12
views
0
recommends
+1 Recommend
0 collections
    0
    shares
      • Record: found
      • Abstract: found
      • Article: not found

      Abnormal thyroid hormone metabolism in mice lacking the monocarboxylate transporter 8.

      The Journal of clinical investigation

      Animals, Brain, cytology, metabolism, Female, Hypothalamus, chemistry, Iodide Peroxidase, analysis, Liver, enzymology, Membrane Transport Proteins, genetics, Mice, Mice, Knockout, Neurogranin, Pituitary Gland, Purkinje Cells, RNA, Messenger, Thyronines, blood, Thyrotropin-Releasing Hormone, Thyroxine, deficiency, Triiodothyronine

      Read this article at

      ScienceOpenPublisherPMC
      Bookmark
          There is no author summary for this article yet. Authors can add summaries to their articles on ScienceOpen to make them more accessible to a non-specialist audience.

          Abstract

          In humans, inactivating mutations in the gene of the thyroid hormone transporter monocarboxylate transporter 8 (MCT8; SLC16A2) lead to severe forms of psychomotor retardation combined with imbalanced thyroid hormone serum levels. The MCT8-null mice described here, however, developed without overt deficits but also exhibited distorted 3,5,3'-triiodothyronine (T3) and thyroxine (T4) serum levels, resulting in increased hepatic activity of type 1 deiodinase (D1). In the mutants' brains, entry of T4 was not affected, but uptake of T3 was diminished. Moreover, the T4 and T3 content in the brain of MCT8-null mice was decreased, the activity of D2 was increased, and D3 activity was decreased, indicating the hypothyroid state of this tissue. In the CNS, analysis of T3 target genes revealed that in the mutants, the neuronal T3 uptake was impaired in an area-specific manner, with strongly elevated thyrotropin-releasing hormone transcript levels in the hypothalamic paraventricular nucleus and slightly decreased RC3 mRNA expression in striatal neurons; however, cerebellar Purkinje cells appeared unaffected, since they did not exhibit dendritic outgrowth defects and responded normally to T3 treatment in vitro. In conclusion, the circulating thyroid hormone levels of MCT8-null mice closely resemble those of humans with MCT8 mutations, yet in the mice, CNS development is only partially affected.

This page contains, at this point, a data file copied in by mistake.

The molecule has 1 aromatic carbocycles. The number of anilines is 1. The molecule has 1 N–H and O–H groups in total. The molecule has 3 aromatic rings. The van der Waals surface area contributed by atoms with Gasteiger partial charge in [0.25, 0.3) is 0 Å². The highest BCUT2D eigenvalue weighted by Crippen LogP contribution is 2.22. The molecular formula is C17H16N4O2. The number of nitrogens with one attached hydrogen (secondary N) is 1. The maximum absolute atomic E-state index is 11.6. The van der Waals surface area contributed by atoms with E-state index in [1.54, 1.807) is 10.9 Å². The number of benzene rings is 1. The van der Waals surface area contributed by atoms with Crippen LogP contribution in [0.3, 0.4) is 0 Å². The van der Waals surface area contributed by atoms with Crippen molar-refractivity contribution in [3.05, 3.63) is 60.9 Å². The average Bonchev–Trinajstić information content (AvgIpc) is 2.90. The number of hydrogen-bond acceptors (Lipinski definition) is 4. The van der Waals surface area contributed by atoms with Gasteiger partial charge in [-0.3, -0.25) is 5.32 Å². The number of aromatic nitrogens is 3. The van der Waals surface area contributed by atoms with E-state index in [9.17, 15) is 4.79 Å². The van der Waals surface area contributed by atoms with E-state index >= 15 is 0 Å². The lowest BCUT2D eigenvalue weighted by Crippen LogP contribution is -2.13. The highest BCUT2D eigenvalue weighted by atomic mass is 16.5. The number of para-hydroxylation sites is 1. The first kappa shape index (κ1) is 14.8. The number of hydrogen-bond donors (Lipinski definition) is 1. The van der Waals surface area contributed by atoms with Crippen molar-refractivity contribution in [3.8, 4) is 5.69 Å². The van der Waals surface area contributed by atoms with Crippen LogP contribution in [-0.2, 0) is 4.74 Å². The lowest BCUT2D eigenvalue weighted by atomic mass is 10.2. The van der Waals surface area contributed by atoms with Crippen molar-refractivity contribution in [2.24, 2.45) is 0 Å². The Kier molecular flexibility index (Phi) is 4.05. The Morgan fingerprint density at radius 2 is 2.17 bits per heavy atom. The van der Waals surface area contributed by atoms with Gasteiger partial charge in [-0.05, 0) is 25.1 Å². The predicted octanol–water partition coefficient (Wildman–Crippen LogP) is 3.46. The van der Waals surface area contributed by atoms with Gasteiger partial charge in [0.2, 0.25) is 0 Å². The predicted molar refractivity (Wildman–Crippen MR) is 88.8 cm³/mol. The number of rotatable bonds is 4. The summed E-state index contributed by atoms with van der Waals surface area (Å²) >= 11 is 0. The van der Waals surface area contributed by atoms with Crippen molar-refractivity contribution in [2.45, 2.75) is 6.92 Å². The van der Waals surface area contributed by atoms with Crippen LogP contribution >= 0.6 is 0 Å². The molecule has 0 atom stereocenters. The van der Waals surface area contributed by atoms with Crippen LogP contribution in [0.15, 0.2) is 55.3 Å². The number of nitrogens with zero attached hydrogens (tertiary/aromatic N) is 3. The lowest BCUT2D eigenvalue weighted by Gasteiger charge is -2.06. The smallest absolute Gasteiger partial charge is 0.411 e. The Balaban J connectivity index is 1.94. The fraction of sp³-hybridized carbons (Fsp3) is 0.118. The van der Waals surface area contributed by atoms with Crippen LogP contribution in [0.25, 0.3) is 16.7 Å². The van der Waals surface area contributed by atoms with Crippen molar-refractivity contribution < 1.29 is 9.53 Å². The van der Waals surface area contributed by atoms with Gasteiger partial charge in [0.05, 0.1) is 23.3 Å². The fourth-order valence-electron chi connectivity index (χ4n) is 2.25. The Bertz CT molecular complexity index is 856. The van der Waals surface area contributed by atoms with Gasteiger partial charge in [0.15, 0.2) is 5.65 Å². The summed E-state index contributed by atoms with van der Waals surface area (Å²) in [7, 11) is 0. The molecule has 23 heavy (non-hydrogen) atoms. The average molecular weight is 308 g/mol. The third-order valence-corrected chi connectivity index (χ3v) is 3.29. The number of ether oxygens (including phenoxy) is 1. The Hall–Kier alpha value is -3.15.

Related collections

          Author and article information

          Journal
          17318265
          1797602
          10.1172/JCI28253

          Comments

          Comment on this article